Early in the HIV epidemic there were fears that the immune suppression of HIV infection would worsen the leprosy outcome. Fortunately, this did not happen; instead, it is the immune reactivation after ART that dominates the clinical picture in patients with HIV and leprosy. [10] The initiation of ART allows the recovery of the body's own cellular immunity, which leads to presentation of leprosy that would otherwise be dormant. [10]

A literature search showed that only two cases of ENL occurring as IRIS was described till now. First case was presented at the International Leprosy Congress Hyderabad 2008 [11] and the second case was reported in British Medical Journal in 2009. [6]

We herewith report a case of IRIS in a HIV patient presenting as ENL with unmasking of lepromatous leprosy after 4 weeks of starting ART unlike Cusini et al., who reported IRIS after 13 months of ART. [6] Our observation shows that ENL may manifest as IRIS in HIV-infected patients as early as 4 weeks after initiation of ART depending on the type and degree of the immune recovery.

We observed that the line of management of ENL in the IRIS patient was not different from non-HIV patients with ENL and that the response to therapy of ENL in HIV patients is similar to that of non-HIV patients.

 
   References Top

1.
Shelburne SA, Visnegarwala F, Darcourt J, Graviss EA, Giordano TP, White AC Jr, et al. Incidence and risk factors for immune reconstitution inflammatory syndrome during highly active antiretroviral therapy. AIDS 2005;19:399-406.  Back to cited text no. 1
    
2.
Goebel FD. Immune reconstitution inflammatory syndrome (IRIS) - Another new disease entity following treatment initiation of HIV infection. Infection 2005;33:43-5.  Back to cited text no. 2
    
3.
Dhasmana DJ, Dheda K, Ravn P, Wilkinson RJ, Meintjes G. Immune reconstitution inflammatory syndrome in HIV-infected patients receiving antiretroviral therapy: Pathogenesis, clinical manifestationsand management. Drugs 2008;68:191-208.  Back to cited text no. 3
    
4.
DeSimone JA, Pomerantz RJ, Babinchak TJ. Inflammatory reactions in HIV-1-infected persons after initiation of highly active antiretroviral therapy.Ann Intern Med 2000;133:447-54.  Back to cited text no. 4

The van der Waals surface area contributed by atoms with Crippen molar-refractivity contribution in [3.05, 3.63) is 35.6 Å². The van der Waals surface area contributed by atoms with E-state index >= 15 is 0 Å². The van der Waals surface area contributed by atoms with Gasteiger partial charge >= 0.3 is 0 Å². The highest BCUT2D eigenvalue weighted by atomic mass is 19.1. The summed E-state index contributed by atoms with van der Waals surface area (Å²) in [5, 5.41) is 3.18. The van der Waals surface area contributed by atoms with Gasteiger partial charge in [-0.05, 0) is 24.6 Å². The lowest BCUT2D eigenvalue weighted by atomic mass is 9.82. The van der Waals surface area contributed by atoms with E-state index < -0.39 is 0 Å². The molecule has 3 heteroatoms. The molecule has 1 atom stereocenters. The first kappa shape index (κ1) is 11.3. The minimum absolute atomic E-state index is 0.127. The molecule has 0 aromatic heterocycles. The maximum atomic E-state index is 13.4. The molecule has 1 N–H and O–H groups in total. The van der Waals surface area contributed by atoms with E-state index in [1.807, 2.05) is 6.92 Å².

5.
Deps PD, Lockwood DN. Leprosy occurring as immune reconstitution syndrome. Trans R Soc Trop Med Hyg 2008;102:966-8.  Back to cited text no. 5
    
6.
Cusini A, Günthard HF, Weber R, Huber M, Kamarashev J, Bertisch B, et al. Lepromatous leprosy with erythema nodosumleprosum as immune reconstitution inflammatory syndrome in an HIV-1 infected patient after initiation of antiretroviral therapy. BMJ Case Rep 2009;2009.  Back to cited text no. 6
    
7.
Kahawita IP, Lockwood DN. Towards understanding the pathology of erythema nodosumleprosum. Trans R Soc Trop Med Hyg 2008;102:329-37.  Back to cited text no. 7
    
8.
Modlin RL, Gebhard JF, Taylor CR, Rea TH. In situ characterization of T lymphocyte subsets in the reactional states of leprosy.Clin Exp Immunol 1983;53:17-24.  Back to cited text no. 8
    
9.
Battegay M, Nüesch R, Hirschel B, Kaufmann GR. Immunological recovery and antiretroviral therapy in HIV-1 infection. Lancet Infect Dis 2006;6:280-7.  Back to cited text no. 9
    
10.
Ustianowski AP, Lawn SD, Lockwood DN. Interactions between HIV infection and leprosy: A paradox. Lancet Infect Dis 2006;6:350-60.  Back to cited text no. 10
    
11.
Periche Fernandez J, Isa Isa R, Canario Lopez S, Velis Periche P. Erythema nodosumleprosum as immune reconstitution inflammatory syndrome in a HIV infected person. Int Lepr Congr 2008(abstr);71.  Back to cited text no. 11
    

What is new?
ENL manifesting as IRIS is being reported for its rarity. Line of management of ENL is similar in both HIV and non-HIV patients.


    Figures

  [Figure 1], [Figure 2], [Figure 3], [Figure 4], [Figure 5]



 

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    Abstract
   Introduction
   Case Report
   Investigations
   Discussion
    References